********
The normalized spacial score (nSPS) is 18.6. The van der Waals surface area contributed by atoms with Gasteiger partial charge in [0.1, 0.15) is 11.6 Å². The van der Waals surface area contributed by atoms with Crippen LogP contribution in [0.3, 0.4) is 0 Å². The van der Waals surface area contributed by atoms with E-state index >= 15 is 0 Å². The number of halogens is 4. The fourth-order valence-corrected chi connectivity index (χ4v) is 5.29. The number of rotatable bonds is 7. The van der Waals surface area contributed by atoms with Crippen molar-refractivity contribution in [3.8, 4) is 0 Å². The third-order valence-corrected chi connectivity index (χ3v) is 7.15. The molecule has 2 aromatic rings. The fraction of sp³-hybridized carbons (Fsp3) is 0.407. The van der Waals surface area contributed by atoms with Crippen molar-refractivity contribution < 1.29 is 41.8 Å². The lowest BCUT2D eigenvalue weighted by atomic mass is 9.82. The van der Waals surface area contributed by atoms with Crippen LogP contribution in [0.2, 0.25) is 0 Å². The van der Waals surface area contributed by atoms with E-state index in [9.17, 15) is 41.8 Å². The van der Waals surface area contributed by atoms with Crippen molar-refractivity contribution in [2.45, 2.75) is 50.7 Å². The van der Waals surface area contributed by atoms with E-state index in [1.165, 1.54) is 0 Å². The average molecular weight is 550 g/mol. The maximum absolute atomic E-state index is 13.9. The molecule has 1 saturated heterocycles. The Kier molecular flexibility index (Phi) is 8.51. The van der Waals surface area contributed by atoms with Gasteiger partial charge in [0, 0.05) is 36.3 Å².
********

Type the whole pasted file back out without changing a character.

The normalized spacial score (nSPS) is 18.6. The van der Waals surface area contributed by atoms with Gasteiger partial charge in [0.1, 0.15) is 11.6 Å². The van der Waals surface area contributed by atoms with Crippen LogP contribution in [0.3, 0.4) is 0 Å². The van der Waals surface area contributed by atoms with E-state index >= 15 is 0 Å². The number of halogens is 4. The fourth-order valence-corrected chi connectivity index (χ4v) is 5.29. The number of rotatable bonds is 7. The van der Waals surface area contributed by atoms with Crippen molar-refractivity contribution in [3.8, 4) is 0 Å². The third-order valence-corrected chi connectivity index (χ3v) is 7.15. The molecule has 2 aromatic rings. The fraction of sp³-hybridized carbons (Fsp3) is 0.407. The van der Waals surface area contributed by atoms with Crippen molar-refractivity contribution < 1.29 is 41.8 Å². The lowest BCUT2D eigenvalue weighted by atomic mass is 9.82. The van der Waals surface area contributed by atoms with Crippen LogP contribution in [0.2, 0.25) is 0 Å². The van der Waals surface area contributed by atoms with E-state index in [9.17, 15) is 41.8 Å². The van der Waals surface area contributed by atoms with Crippen molar-refractivity contribution in [2.45, 2.75) is 50.7 Å². The van der Waals surface area contributed by atoms with E-state index in [1.165, 1.54) is 0 Å². The average molecular weight is 550 g/mol. The maximum absolute atomic E-state index is 13.9. The molecule has 1 saturated heterocycles. The Kier molecular flexibility index (Phi) is 8.51. The van der Waals surface area contributed by atoms with Gasteiger partial charge in [0, 0.05) is 36.3 Å².